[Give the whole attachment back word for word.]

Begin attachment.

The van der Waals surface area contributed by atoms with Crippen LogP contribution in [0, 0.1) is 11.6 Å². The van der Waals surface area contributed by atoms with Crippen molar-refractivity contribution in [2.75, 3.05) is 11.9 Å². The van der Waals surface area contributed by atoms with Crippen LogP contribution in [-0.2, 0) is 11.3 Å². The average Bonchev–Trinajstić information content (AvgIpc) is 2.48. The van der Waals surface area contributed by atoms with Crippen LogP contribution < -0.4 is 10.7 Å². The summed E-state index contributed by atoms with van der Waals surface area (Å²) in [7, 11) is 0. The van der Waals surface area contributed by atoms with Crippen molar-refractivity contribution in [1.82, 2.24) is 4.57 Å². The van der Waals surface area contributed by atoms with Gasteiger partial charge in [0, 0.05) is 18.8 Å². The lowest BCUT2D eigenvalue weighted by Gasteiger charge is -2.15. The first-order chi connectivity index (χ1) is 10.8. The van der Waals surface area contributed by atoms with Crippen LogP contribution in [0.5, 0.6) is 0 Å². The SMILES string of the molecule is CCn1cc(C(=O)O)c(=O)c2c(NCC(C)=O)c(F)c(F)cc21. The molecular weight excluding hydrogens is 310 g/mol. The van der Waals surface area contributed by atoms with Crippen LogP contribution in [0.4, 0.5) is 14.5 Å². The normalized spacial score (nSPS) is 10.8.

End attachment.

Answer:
The van der Waals surface area contributed by atoms with Crippen LogP contribution in [0, 0.1) is 11.6 Å². The van der Waals surface area contributed by atoms with Crippen molar-refractivity contribution in [2.75, 3.05) is 11.9 Å². The van der Waals surface area contributed by atoms with Crippen LogP contribution in [-0.2, 0) is 11.3 Å². The average Bonchev–Trinajstić information content (AvgIpc) is 2.48. The van der Waals surface area contributed by atoms with Crippen LogP contribution < -0.4 is 10.7 Å². The summed E-state index contributed by atoms with van der Waals surface area (Å²) in [7, 11) is 0. The van der Waals surface area contributed by atoms with Crippen molar-refractivity contribution in [1.82, 2.24) is 4.57 Å². The van der Waals surface area contributed by atoms with Gasteiger partial charge in [0, 0.05) is 18.8 Å². The lowest BCUT2D eigenvalue weighted by Gasteiger charge is -2.15. The first-order chi connectivity index (χ1) is 10.8. The van der Waals surface area contributed by atoms with Crippen LogP contribution in [0.5, 0.6) is 0 Å². The SMILES string of the molecule is CCn1cc(C(=O)O)c(=O)c2c(NCC(C)=O)c(F)c(F)cc21. The molecular weight excluding hydrogens is 310 g/mol. The van der Waals surface area contributed by atoms with Crippen LogP contribution in [0.4, 0.5) is 14.5 Å². The normalized spacial score (nSPS) is 10.8.